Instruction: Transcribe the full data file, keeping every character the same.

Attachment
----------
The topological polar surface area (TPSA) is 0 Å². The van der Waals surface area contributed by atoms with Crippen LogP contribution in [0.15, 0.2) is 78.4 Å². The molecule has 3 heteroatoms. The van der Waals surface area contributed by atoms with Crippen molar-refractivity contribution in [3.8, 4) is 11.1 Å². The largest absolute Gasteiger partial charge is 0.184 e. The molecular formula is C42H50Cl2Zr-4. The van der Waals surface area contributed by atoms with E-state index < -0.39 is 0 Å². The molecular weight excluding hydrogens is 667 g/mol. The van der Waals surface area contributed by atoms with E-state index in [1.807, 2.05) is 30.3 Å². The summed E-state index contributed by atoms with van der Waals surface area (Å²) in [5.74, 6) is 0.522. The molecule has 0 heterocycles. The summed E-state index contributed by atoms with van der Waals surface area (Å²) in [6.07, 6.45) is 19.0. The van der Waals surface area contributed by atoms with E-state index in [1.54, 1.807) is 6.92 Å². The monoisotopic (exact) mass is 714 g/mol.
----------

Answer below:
The topological polar surface area (TPSA) is 0 Å². The van der Waals surface area contributed by atoms with Crippen LogP contribution in [0.15, 0.2) is 78.4 Å². The molecule has 3 heteroatoms. The van der Waals surface area contributed by atoms with Crippen molar-refractivity contribution in [3.8, 4) is 11.1 Å². The largest absolute Gasteiger partial charge is 0.184 e. The molecular formula is C42H50Cl2Zr-4. The van der Waals surface area contributed by atoms with E-state index < -0.39 is 0 Å². The molecular weight excluding hydrogens is 667 g/mol. The van der Waals surface area contributed by atoms with E-state index in [1.807, 2.05) is 30.3 Å². The summed E-state index contributed by atoms with van der Waals surface area (Å²) in [5.74, 6) is 0.522. The molecule has 0 heterocycles. The summed E-state index contributed by atoms with van der Waals surface area (Å²) in [6.07, 6.45) is 19.0. The van der Waals surface area contributed by atoms with E-state index in [1.54, 1.807) is 6.92 Å². The monoisotopic (exact) mass is 714 g/mol.